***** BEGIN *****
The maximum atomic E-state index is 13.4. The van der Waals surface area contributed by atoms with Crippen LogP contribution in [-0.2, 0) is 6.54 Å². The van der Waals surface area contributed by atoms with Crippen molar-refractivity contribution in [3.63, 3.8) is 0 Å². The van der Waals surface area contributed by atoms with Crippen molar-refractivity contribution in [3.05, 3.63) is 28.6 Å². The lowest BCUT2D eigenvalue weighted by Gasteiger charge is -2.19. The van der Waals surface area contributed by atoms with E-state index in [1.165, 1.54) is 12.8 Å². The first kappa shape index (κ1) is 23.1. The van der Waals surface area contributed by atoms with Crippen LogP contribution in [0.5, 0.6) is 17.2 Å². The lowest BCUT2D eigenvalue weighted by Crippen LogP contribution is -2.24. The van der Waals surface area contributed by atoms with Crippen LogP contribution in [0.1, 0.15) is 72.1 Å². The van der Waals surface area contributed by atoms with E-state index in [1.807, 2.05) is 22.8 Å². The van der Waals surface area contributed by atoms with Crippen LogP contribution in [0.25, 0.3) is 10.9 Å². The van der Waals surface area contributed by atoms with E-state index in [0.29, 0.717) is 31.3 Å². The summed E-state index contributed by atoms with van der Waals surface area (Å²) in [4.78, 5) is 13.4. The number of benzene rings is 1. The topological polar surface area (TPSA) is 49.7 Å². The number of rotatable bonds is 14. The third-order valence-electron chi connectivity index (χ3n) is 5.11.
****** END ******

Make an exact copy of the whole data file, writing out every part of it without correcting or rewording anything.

The maximum atomic E-state index is 13.4. The van der Waals surface area contributed by atoms with Crippen LogP contribution in [-0.2, 0) is 6.54 Å². The van der Waals surface area contributed by atoms with Crippen molar-refractivity contribution in [3.63, 3.8) is 0 Å². The van der Waals surface area contributed by atoms with Crippen molar-refractivity contribution in [3.05, 3.63) is 28.6 Å². The lowest BCUT2D eigenvalue weighted by Gasteiger charge is -2.19. The van der Waals surface area contributed by atoms with E-state index in [1.165, 1.54) is 12.8 Å². The first kappa shape index (κ1) is 23.1. The van der Waals surface area contributed by atoms with Crippen LogP contribution in [0.5, 0.6) is 17.2 Å². The lowest BCUT2D eigenvalue weighted by Crippen LogP contribution is -2.24. The van der Waals surface area contributed by atoms with Crippen LogP contribution in [0.1, 0.15) is 72.1 Å². The van der Waals surface area contributed by atoms with E-state index in [1.807, 2.05) is 22.8 Å². The van der Waals surface area contributed by atoms with Crippen LogP contribution in [0.25, 0.3) is 10.9 Å². The van der Waals surface area contributed by atoms with E-state index in [0.29, 0.717) is 31.3 Å². The summed E-state index contributed by atoms with van der Waals surface area (Å²) in [4.78, 5) is 13.4. The number of benzene rings is 1. The topological polar surface area (TPSA) is 49.7 Å². The number of rotatable bonds is 14. The third-order valence-electron chi connectivity index (χ3n) is 5.11.